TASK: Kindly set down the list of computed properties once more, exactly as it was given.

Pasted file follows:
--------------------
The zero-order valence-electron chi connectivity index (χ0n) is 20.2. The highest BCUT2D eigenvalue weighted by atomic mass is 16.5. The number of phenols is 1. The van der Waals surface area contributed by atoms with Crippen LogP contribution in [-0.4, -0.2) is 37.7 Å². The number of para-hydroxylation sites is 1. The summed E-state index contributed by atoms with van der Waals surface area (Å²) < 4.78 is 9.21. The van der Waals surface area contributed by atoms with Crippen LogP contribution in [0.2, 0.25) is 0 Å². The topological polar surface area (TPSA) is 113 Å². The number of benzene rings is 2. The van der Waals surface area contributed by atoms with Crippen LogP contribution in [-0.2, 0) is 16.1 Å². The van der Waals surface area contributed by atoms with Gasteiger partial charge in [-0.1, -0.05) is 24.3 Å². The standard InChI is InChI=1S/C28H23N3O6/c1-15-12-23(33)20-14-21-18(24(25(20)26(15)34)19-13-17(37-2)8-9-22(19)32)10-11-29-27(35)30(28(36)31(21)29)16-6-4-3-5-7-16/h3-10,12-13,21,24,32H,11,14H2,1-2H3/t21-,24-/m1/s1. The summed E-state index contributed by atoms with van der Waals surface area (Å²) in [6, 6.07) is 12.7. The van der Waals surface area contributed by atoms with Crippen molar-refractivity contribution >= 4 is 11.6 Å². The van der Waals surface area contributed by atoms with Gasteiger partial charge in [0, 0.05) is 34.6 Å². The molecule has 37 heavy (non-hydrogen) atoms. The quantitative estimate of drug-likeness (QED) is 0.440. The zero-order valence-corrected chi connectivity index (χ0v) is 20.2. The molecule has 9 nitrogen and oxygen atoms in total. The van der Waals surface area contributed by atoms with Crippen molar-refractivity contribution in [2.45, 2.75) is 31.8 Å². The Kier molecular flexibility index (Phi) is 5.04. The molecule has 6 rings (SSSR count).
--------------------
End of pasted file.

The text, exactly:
The zero-order valence-electron chi connectivity index (χ0n) is 20.2. The highest BCUT2D eigenvalue weighted by atomic mass is 16.5. The number of phenols is 1. The van der Waals surface area contributed by atoms with Crippen LogP contribution in [-0.4, -0.2) is 37.7 Å². The number of para-hydroxylation sites is 1. The summed E-state index contributed by atoms with van der Waals surface area (Å²) < 4.78 is 9.21. The van der Waals surface area contributed by atoms with Crippen LogP contribution in [0.2, 0.25) is 0 Å². The topological polar surface area (TPSA) is 113 Å². The number of benzene rings is 2. The van der Waals surface area contributed by atoms with Crippen LogP contribution in [-0.2, 0) is 16.1 Å². The van der Waals surface area contributed by atoms with Gasteiger partial charge in [-0.1, -0.05) is 24.3 Å². The standard InChI is InChI=1S/C28H23N3O6/c1-15-12-23(33)20-14-21-18(24(25(20)26(15)34)19-13-17(37-2)8-9-22(19)32)10-11-29-27(35)30(28(36)31(21)29)16-6-4-3-5-7-16/h3-10,12-13,21,24,32H,11,14H2,1-2H3/t21-,24-/m1/s1. The summed E-state index contributed by atoms with van der Waals surface area (Å²) in [6, 6.07) is 12.7. The van der Waals surface area contributed by atoms with Crippen molar-refractivity contribution >= 4 is 11.6 Å². The van der Waals surface area contributed by atoms with Gasteiger partial charge in [0, 0.05) is 34.6 Å². The molecule has 37 heavy (non-hydrogen) atoms. The quantitative estimate of drug-likeness (QED) is 0.440. The zero-order valence-corrected chi connectivity index (χ0v) is 20.2. The molecule has 9 nitrogen and oxygen atoms in total. The van der Waals surface area contributed by atoms with Crippen molar-refractivity contribution in [2.45, 2.75) is 31.8 Å². The Kier molecular flexibility index (Phi) is 5.04. The molecule has 6 rings (SSSR count).